Cultural Competence Assessment Tools
Ongoing cultural competency development involves having the capacity for cultural self-assessment. The following are useful tools for cultural self-assessment.
Cultural competence is a developmental process. It requires the learner to:
- ensure ongoing education of self and others;
- research for additional knowledge and develop approaches based on cultural considerations;
- seek ongoing mentoring, supervision of cultural practice in order to advance along the cultural competence continuum
Research tells us that most service providers fall between cultural incapacity and cultural blindness on the following cultural competence continuum (Cross et al., 1989).
It is important for an individual service provider or an institution to assess where they fall along the continuum as such an assessment can be useful for their further development.
Cultural Competence Continuum
Genocide or ethnocide; exclusion laws; cultural / racial oppression; forced assimilation.
Disproportionate allocation of resources to certain groups; lowered expectations; discriminatory practices, unchallenged stereotypical beliefs.
Discomfort in noting difference; beliefs / actions that assume world is fair and achievement is based on merit; we treat everyone the same: this approach ignores cultural strengths. The belief that methods used by the dominant culture are universally applicable can lead to implicit or explicit exclusion of ethnic minority communities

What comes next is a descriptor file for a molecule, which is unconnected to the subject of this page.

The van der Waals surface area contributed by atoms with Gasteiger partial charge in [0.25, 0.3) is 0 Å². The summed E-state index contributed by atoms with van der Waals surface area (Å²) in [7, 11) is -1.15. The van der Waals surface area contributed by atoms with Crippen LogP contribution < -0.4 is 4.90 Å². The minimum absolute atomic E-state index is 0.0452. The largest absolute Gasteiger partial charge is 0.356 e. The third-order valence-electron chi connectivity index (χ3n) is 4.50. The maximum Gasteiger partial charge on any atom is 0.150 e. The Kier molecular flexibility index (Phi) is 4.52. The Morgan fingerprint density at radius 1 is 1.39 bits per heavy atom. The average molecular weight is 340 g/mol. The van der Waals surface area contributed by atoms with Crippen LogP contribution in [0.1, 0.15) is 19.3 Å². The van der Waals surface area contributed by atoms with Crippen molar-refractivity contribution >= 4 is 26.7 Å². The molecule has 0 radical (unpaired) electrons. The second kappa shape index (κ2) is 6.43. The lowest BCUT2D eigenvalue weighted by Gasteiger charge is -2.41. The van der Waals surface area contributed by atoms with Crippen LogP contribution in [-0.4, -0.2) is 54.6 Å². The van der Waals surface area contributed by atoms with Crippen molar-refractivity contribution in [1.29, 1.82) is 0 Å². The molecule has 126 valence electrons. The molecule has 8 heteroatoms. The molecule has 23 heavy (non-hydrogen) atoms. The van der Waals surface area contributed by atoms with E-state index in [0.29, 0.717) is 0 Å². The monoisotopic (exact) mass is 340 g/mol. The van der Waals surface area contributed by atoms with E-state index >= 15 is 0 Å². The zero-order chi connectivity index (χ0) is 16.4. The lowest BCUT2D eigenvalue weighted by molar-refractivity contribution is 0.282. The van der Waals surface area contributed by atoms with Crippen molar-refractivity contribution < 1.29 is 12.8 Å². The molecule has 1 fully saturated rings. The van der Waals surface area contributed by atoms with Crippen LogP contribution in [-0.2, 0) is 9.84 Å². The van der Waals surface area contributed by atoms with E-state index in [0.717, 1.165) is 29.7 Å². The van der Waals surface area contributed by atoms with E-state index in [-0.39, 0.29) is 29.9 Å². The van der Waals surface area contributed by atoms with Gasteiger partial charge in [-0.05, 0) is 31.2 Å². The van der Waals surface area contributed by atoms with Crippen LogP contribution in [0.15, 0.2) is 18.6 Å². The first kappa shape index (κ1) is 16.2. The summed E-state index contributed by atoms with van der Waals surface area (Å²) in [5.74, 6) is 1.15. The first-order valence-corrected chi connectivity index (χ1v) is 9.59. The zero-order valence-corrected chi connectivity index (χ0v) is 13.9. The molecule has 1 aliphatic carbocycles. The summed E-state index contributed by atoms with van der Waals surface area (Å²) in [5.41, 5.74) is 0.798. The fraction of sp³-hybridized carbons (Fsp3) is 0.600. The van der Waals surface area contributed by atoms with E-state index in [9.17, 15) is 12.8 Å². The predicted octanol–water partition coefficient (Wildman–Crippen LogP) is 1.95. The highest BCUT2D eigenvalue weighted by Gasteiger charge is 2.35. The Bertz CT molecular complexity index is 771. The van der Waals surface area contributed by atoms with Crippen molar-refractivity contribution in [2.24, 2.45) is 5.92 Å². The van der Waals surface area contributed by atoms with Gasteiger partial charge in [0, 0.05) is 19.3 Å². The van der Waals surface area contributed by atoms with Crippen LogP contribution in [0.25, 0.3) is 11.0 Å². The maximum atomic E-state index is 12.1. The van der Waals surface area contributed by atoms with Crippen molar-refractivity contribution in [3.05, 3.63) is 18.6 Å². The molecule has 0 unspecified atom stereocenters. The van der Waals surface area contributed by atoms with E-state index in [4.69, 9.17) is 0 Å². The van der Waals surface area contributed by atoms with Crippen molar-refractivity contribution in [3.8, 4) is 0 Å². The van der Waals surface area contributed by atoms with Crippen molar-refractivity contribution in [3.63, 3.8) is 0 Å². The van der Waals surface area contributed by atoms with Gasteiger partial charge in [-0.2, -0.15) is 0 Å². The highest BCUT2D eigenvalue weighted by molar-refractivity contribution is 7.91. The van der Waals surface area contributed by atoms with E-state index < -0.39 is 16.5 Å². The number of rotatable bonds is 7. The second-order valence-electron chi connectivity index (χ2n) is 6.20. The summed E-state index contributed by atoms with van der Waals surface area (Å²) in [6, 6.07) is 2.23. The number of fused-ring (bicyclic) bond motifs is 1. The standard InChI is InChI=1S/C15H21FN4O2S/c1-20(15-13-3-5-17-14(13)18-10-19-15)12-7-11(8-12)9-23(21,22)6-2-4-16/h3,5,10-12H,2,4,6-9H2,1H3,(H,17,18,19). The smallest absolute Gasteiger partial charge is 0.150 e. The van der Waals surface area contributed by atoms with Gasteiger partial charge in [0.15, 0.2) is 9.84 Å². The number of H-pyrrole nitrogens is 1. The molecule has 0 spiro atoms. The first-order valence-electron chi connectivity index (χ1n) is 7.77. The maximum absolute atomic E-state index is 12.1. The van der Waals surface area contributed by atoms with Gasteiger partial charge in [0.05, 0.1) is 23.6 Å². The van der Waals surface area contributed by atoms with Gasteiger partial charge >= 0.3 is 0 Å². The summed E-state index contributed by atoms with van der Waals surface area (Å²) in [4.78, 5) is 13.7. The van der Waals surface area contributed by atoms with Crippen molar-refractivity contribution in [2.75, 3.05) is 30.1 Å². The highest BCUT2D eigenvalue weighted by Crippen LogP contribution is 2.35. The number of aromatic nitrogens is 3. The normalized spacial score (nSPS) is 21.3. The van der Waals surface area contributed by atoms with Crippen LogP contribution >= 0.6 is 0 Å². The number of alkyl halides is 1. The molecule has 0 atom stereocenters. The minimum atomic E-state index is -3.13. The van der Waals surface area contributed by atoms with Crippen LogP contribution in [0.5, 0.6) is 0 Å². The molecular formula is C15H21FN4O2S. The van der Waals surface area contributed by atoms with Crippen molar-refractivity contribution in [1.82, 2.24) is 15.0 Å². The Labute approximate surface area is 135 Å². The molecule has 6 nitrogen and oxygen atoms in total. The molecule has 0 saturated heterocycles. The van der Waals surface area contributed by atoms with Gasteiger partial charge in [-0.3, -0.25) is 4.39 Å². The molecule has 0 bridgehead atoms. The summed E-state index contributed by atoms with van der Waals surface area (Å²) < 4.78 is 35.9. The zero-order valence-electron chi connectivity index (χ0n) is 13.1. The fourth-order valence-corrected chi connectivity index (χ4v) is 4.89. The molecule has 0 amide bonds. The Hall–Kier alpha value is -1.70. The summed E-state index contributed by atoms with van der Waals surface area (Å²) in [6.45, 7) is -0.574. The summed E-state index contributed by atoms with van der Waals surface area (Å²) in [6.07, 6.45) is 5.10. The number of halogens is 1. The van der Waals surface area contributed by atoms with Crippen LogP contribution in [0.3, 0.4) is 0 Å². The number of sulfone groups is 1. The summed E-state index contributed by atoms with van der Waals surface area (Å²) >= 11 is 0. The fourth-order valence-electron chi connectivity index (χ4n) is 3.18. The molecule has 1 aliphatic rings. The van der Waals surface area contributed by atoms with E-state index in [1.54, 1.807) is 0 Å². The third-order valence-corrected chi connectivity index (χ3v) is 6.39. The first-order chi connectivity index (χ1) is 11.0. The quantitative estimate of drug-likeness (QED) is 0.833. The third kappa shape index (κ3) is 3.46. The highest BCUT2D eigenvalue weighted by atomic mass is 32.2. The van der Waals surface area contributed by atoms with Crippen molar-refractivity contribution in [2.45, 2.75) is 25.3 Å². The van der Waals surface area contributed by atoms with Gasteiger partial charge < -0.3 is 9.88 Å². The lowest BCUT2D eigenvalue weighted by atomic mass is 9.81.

Delegate diversity work to others, e.g. cultural programs asked to be lead by those of that background; quick fix, packaged short-term programs; a false sense of accomplishment; inconsistent policies and practices; practitioners are sensitive to minority issues but these are not an organisational priority
Advocacy: on-going education of self and others; support, modeling, and risk-taking behaviors; a vision that reflects multi-culturalism, values diversity and views it as an asset: evidence of continuing attempts to accommodate cultural change; careful attention to the dynamics of difference, realising that equal access is not equal treatment.
Interdependence; personal change and transformation; alliance for groups other than one’s own; adding to knowledge-base by conducting research; developing new therapeutic approaches based on cultural considerations; follow-through social responsibility to fight social discrimination and advocate for social diversity.
Reference: Cross T., Bazron, B., Dennis, K., & Isaacs, M. (1989). Towards a Culturally Competent System of Care, Volume I. Washington, D.C.: Georgetown University Child Development Center, CASSP Technical Assistance Centre.
Related Link: Best Practice Principles: CALD Cultural Competency Standards and Framework 2014 (Lim & Mortensen)
The following checklist is a helpful self-assessment to determine your level of cultural competence.